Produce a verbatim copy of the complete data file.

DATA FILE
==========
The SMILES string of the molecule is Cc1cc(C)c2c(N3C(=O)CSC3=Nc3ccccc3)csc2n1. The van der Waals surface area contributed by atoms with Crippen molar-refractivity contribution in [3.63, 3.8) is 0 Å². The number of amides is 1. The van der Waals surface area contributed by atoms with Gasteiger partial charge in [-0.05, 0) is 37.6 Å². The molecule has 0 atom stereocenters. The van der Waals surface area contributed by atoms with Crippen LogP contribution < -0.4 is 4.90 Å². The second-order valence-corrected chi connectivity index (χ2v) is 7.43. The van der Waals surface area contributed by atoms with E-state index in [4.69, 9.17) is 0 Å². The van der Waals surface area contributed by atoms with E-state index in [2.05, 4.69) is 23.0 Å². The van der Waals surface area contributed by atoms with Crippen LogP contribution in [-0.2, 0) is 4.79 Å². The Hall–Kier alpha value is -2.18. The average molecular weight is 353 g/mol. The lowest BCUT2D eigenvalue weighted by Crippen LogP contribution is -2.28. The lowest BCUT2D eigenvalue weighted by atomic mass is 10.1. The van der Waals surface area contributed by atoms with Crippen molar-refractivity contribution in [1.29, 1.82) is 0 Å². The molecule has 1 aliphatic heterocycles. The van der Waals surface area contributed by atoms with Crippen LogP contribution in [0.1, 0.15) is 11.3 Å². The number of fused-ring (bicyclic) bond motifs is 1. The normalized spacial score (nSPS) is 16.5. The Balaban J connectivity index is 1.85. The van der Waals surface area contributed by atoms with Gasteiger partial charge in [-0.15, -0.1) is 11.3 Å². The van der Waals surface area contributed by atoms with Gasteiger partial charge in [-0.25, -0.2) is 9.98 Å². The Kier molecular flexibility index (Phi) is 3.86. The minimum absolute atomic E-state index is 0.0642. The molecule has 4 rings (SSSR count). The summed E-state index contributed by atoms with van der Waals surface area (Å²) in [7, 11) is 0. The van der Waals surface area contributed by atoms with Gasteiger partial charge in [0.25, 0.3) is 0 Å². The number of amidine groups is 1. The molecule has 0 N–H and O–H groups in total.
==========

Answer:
The SMILES string of the molecule is Cc1cc(C)c2c(N3C(=O)CSC3=Nc3ccccc3)csc2n1. The van der Waals surface area contributed by atoms with Crippen molar-refractivity contribution in [3.63, 3.8) is 0 Å². The number of amides is 1. The van der Waals surface area contributed by atoms with Gasteiger partial charge in [-0.05, 0) is 37.6 Å². The molecule has 0 atom stereocenters. The van der Waals surface area contributed by atoms with Crippen LogP contribution < -0.4 is 4.90 Å². The second-order valence-corrected chi connectivity index (χ2v) is 7.43. The van der Waals surface area contributed by atoms with E-state index in [4.69, 9.17) is 0 Å². The van der Waals surface area contributed by atoms with E-state index in [2.05, 4.69) is 23.0 Å². The van der Waals surface area contributed by atoms with Crippen LogP contribution in [-0.2, 0) is 4.79 Å². The Hall–Kier alpha value is -2.18. The average molecular weight is 353 g/mol. The lowest BCUT2D eigenvalue weighted by Crippen LogP contribution is -2.28. The lowest BCUT2D eigenvalue weighted by atomic mass is 10.1. The van der Waals surface area contributed by atoms with Crippen molar-refractivity contribution in [1.29, 1.82) is 0 Å². The molecule has 1 aliphatic heterocycles. The van der Waals surface area contributed by atoms with Crippen LogP contribution in [0.1, 0.15) is 11.3 Å². The number of fused-ring (bicyclic) bond motifs is 1. The normalized spacial score (nSPS) is 16.5. The Balaban J connectivity index is 1.85. The van der Waals surface area contributed by atoms with Gasteiger partial charge in [-0.15, -0.1) is 11.3 Å². The van der Waals surface area contributed by atoms with Gasteiger partial charge in [-0.25, -0.2) is 9.98 Å². The Kier molecular flexibility index (Phi) is 3.86. The minimum absolute atomic E-state index is 0.0642. The molecule has 4 rings (SSSR count). The summed E-state index contributed by atoms with van der Waals surface area (Å²) in [7, 11) is 0. The van der Waals surface area contributed by atoms with Gasteiger partial charge in [0.25, 0.3) is 0 Å². The number of amidine groups is 1. The molecule has 0 N–H and O–H groups in total.